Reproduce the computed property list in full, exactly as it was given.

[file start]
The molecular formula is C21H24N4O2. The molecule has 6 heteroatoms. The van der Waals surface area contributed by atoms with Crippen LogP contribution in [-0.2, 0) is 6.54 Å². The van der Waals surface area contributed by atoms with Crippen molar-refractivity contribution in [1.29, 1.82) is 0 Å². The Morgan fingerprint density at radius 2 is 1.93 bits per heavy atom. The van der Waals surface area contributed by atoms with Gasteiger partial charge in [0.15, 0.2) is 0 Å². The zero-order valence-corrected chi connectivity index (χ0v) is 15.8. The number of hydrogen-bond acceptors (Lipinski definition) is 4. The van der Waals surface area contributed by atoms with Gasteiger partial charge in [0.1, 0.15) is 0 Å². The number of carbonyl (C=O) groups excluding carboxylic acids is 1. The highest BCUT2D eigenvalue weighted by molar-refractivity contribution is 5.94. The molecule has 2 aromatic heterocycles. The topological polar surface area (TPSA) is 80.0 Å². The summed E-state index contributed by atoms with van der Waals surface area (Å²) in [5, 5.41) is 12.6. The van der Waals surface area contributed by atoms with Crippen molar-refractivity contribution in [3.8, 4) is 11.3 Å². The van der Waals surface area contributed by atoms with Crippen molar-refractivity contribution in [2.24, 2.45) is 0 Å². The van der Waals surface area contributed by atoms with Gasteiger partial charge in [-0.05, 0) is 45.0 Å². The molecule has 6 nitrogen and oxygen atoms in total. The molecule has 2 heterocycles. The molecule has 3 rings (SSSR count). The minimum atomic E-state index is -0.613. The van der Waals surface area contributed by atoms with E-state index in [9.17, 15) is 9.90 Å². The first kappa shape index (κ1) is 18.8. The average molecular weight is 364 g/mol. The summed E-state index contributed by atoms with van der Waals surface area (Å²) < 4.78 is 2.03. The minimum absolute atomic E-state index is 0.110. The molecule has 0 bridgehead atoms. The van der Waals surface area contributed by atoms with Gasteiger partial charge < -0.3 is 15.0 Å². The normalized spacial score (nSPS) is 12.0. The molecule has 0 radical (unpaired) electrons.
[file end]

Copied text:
The molecular formula is C21H24N4O2. The molecule has 6 heteroatoms. The van der Waals surface area contributed by atoms with Crippen LogP contribution in [-0.2, 0) is 6.54 Å². The van der Waals surface area contributed by atoms with Crippen molar-refractivity contribution in [1.29, 1.82) is 0 Å². The Morgan fingerprint density at radius 2 is 1.93 bits per heavy atom. The van der Waals surface area contributed by atoms with Gasteiger partial charge in [0.15, 0.2) is 0 Å². The zero-order valence-corrected chi connectivity index (χ0v) is 15.8. The number of hydrogen-bond acceptors (Lipinski definition) is 4. The van der Waals surface area contributed by atoms with Gasteiger partial charge in [0.1, 0.15) is 0 Å². The number of carbonyl (C=O) groups excluding carboxylic acids is 1. The highest BCUT2D eigenvalue weighted by molar-refractivity contribution is 5.94. The molecule has 2 aromatic heterocycles. The topological polar surface area (TPSA) is 80.0 Å². The summed E-state index contributed by atoms with van der Waals surface area (Å²) in [5, 5.41) is 12.6. The van der Waals surface area contributed by atoms with Crippen molar-refractivity contribution in [3.8, 4) is 11.3 Å². The van der Waals surface area contributed by atoms with Crippen molar-refractivity contribution in [2.24, 2.45) is 0 Å². The van der Waals surface area contributed by atoms with Gasteiger partial charge in [-0.05, 0) is 45.0 Å². The molecule has 6 nitrogen and oxygen atoms in total. The molecule has 2 heterocycles. The molecule has 3 rings (SSSR count). The minimum atomic E-state index is -0.613. The van der Waals surface area contributed by atoms with E-state index in [9.17, 15) is 9.90 Å². The first kappa shape index (κ1) is 18.8. The average molecular weight is 364 g/mol. The summed E-state index contributed by atoms with van der Waals surface area (Å²) < 4.78 is 2.03. The minimum absolute atomic E-state index is 0.110. The molecule has 0 bridgehead atoms. The van der Waals surface area contributed by atoms with Gasteiger partial charge < -0.3 is 15.0 Å². The normalized spacial score (nSPS) is 12.0. The molecule has 0 radical (unpaired) electrons.